Voice of Church Lady: “How conveeeeenient.”

  12. Outside of the college admissions context where everyone seems to know about Gratz, Grutter, and Bakke, I get the feeling that a lot of these programs are underlawyered. The average person working for a governmental agency does not necessarily realize that the caselaw holds that rather modest preferences are barely constitutional and out and out quotas or mandated racial segregation never are. I bet it never even crossed the ABA’s mind that a state couldn’t constitutionally adopt its diversity rule- and they are full of lawyers who should know better!

    This would probably be a fruitful area for a conservative public interest firm. Just go out in the world and collect examples of local and state government agencies with explicit quotas or segregated activities, and sue them. It would at least have the effect of getting people to read the law and try to comply with it.

    1. That could work.

      Similarly, the liberal-libertarian mainstream could address conservatives’ stale bigotry by criminalizing it. How many clingers are prepared to be fined or imprisoned for engaging in ugly, obsolete right-wing racism, gay-bashing, misogyny, xenophobia, etc?

      Carry on, clingers . . . but only so far and so long as better Americans permit.

      1. Yes. Times are so bad we need to grant the government emergency powers to correct them, like throwing opposition into jails, reeducating them, functionally firing the Supreme Court via induced irrelevancy so they can rubber stamp our dictates, printing money without concern to potential inflation.

        But enough about Venezuela, Turkey, and 1930s Germany.

    2. I can’t believe (a) the ABA was this explicit and (b) no lawyer challenged it.

    3. I thought the current precedent was more like, “Out and out quotas are OK so long as they’re not explicit, and are claimed to be merely modest preferences.” Because educational institutions seem to be able to get away with some pretty heavy preferences that just by coincidence reliably achieve numerical goals every year.

      1. Not really. In the college admissions context, everything is very carefully lawyered because Grutter is so narrow.

        But the misconception that they just get away with whatever they want may contribute to the issue I commented about.

      2. In this, as in many other matters where people disagree, what you see as a distinction without a difference, others see as a distinction that makes a difference.

        It’s true that considering things like income level, extra points for people who are the first in their family to go to college, or allocating a minimum number of slots to each high school or geographic region tends to result in favoring minority applicants. But others would say that because minority applicants tend to be poor, educationally disadvantaged, and geographically segregated, these considerations are reasonable and not unfair.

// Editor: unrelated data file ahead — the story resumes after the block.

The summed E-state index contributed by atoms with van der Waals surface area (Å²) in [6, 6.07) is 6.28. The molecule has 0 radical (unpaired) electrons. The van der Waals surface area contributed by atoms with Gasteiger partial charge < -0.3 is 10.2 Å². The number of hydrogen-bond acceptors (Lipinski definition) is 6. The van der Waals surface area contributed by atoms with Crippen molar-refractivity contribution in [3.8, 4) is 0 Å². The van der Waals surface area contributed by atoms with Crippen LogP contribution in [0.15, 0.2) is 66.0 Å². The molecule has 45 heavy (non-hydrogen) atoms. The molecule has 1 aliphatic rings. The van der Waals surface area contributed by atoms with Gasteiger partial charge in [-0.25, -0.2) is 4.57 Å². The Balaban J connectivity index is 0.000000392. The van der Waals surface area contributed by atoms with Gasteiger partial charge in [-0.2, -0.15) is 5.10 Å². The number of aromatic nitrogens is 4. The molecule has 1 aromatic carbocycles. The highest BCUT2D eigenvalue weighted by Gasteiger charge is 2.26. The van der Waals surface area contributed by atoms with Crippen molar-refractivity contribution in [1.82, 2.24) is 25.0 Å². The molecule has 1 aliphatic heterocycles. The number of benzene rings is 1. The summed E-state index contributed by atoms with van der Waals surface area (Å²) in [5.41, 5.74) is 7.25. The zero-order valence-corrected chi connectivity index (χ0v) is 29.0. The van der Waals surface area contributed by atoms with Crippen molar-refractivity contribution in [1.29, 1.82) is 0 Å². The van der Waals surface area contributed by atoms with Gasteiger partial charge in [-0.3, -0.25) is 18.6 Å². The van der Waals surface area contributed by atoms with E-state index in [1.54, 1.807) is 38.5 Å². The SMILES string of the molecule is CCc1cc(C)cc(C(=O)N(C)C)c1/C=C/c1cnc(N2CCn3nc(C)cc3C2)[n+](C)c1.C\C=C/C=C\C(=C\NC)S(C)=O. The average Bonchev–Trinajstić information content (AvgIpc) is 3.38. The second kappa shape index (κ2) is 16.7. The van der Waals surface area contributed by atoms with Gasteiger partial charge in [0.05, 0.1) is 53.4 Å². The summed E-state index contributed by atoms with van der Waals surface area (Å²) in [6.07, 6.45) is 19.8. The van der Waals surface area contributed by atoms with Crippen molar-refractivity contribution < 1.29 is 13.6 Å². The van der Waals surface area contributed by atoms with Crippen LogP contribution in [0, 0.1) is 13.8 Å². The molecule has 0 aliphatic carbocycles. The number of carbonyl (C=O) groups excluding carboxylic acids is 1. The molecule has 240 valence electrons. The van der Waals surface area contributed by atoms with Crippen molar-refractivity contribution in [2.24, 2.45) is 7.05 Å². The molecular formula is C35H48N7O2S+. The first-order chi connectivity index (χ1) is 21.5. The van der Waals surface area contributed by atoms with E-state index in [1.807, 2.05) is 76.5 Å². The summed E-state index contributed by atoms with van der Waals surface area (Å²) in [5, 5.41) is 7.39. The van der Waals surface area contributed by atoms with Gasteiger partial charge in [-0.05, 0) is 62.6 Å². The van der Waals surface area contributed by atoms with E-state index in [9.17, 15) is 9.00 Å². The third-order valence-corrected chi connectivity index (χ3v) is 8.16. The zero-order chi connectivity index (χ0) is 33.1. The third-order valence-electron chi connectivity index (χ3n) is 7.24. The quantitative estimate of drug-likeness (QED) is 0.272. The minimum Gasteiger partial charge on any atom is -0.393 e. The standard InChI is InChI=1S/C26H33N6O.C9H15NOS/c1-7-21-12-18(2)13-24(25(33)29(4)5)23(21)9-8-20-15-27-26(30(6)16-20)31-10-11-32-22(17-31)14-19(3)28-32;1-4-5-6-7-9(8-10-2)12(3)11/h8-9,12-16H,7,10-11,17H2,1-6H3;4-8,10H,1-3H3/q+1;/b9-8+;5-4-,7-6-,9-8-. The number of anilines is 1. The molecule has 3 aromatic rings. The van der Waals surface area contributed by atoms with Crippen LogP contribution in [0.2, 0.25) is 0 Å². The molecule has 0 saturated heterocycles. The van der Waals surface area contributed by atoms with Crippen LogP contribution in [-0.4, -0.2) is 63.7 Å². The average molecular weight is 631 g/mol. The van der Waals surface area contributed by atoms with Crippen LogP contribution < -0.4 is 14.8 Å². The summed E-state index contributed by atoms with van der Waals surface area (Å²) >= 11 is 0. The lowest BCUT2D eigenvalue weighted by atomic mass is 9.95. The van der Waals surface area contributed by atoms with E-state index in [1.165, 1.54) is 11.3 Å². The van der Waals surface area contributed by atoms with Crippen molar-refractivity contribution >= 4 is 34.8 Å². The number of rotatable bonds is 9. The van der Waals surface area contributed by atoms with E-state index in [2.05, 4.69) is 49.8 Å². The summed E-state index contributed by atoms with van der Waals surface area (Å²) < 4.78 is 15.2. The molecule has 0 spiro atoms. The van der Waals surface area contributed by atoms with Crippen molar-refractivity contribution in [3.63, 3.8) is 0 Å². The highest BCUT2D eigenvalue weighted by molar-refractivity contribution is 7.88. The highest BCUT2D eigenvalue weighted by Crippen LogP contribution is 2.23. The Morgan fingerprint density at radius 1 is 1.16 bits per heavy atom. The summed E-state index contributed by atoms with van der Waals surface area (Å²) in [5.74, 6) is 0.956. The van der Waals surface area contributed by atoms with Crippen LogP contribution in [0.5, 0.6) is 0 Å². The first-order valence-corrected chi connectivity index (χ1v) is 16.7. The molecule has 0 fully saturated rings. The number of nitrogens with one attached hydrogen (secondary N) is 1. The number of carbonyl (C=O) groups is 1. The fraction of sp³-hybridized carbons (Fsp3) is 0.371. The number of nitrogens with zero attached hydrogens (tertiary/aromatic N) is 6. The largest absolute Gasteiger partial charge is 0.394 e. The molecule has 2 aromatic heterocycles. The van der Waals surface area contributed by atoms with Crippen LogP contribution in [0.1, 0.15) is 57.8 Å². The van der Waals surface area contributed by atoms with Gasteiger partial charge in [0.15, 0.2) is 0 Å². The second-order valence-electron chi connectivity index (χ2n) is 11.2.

3. If you look at reports on results of overtime grants for traffic police from the federal government, you will see a suspicious clustering of weighted stops per hour even in states where ticket quotas are illegal.

  13. Justice Lawson inadvertently (I think) gives away the underlying flaw in this entire effort:

    “It is when those who perceive and think differently come together in an environment of mutual respect and genuine concern for the well-being of others that we can best gain the understanding necessary to fully advance the ideals underpinning our judicial system.”

    It’s quite a stretch (and quite demeaning) to suppose that filling quotas will expose participants to people “who perceive and think differently.” It’s almost is if we’re supposed to take it on unquestionable faith that there’s a white perspective and a black perspective and a Latino perspective and a trans perspective on every issue. And that the black or white or Muslim or gay person that you put on a panel to fill a quota will accurately represent that identity’s perspective, as if each identity can be boiled down to a single perspective.

    If you want people who “perceive and think differently,” why don’t you assemble panels of people who actually “perceive and think differently”?

  14. So I’m on some committees organizing CLEs in Texas, and we’re told to consider diversity in speakers at conferences. But the big differences are (1) we don’t have quotas, and (2) we don’t just look at diversity as black/white and male/female. Different things we’re asked to look at include geographical diversity (Texas is a big state, and you don’t want just speakers from Dallas and Houston) and diversity of practice (big firms/sole practitioners, prosecutors/defense attorneys, etc). I think it’s important to consider actual diversity of experience, not just use skin color as a proxy for it.